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Quick-hit alpha funding advice from  DayZ ,  Project Zomboid  devs

Quick-hit alpha funding advice from DayZ, Project Zomboid devs Exclusive

July 30, 2013 | By Staff

Are you considering going the alpha funding route and selling your game before its official launch? We have an in-depth feature with plenty of insight from developers of alpha-funded games like Minecraft, Donít Starve and Xenonauts that you should check out now (or save for later reading).

Here are some quick-hit alpha funding tips from our feature, courtesy of the developers behind DayZ and Project Zomboid:

Dean Hall, DayZ

Plan for three different scenarios: big success, success, and failure. If you have a big hit and you aren't ready, it's very hard for your project not to get speed wobbles.

Carefully examine your pricing structure. Consider your audience, what consumer behavior you want, and then finally how people will perceive that. People's perception is really important here and blowback is easy to get.

Make the design fun. People can handle bugs, missing content, and all manner of other things. But if the heart of the game isn't there, and you find yourself constantly having to explain away "in the full version you'll be able to do x..." when watching someone play it, then people won't get the game. Kerbal Space Program was excellent because when I played it, I thought "why has someone not made this before?" I could instantly see what they were trying to do, despite the fact it crashed within five minutes of me loading it.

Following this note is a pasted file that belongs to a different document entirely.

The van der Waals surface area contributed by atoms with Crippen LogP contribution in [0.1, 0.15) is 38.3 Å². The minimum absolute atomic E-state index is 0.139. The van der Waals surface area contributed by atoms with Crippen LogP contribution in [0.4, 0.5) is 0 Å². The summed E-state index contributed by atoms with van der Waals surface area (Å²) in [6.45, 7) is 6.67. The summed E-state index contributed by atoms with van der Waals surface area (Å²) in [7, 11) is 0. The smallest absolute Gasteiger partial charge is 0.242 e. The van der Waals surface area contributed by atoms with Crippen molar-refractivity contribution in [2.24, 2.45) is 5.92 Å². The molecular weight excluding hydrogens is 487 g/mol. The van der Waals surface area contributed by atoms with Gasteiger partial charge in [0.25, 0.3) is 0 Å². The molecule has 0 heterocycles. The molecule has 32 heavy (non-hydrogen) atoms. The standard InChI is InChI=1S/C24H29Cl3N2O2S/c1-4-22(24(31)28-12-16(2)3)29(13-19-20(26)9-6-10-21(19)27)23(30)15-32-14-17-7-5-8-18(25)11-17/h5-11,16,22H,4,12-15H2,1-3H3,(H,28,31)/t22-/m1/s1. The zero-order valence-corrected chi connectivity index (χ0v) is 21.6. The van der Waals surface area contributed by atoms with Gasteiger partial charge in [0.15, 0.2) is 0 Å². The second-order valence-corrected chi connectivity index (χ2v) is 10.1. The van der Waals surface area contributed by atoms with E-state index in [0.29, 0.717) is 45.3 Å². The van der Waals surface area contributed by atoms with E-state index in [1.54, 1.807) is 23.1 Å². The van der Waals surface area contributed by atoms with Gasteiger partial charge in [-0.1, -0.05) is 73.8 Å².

Get the base foundation right. If you want to do multiplayer, you're really going to have to do it at the start. Multiplayer in a patch? It's unlikely and you'll just end up upsetting the fanbase.

Chris Simpson, Project Zomboid

Listen to your community. Let it steer your priority list of planned features and take on board popular ideas. But at the same time, keep to the principles of your core game idea. Immerse yourself into the community, even if there are bad spots. The good times are good! Support the YouTubers and streamers as they are your life blood. Modding is awesome.

The price point on the first version should be cheaper than every version thereafter, both morally and also for the understanding and support of your community if there are bumps in the road. They are paying alpha price.

DRM seems to make no difference at all from what we've seen.

Keep updates regular. ...But don't let the (sometimes rather intense) pressure get to you with updates, and hold [the updates] back a few days if it needs it. The code has to evolve over years, as the game design often does also, so don't be afraid to have to rip something major out and replace it -- otherwise repeatedly bending code to your -- or the community's -- will takes its toll on the stability of the game. Maintain multiple branches of the game for different severity levels of development, and merge changes.

Make sure to check out the rest of the feature, which includes comments from Markus "Notch" Persson (Minecraft), at this link.

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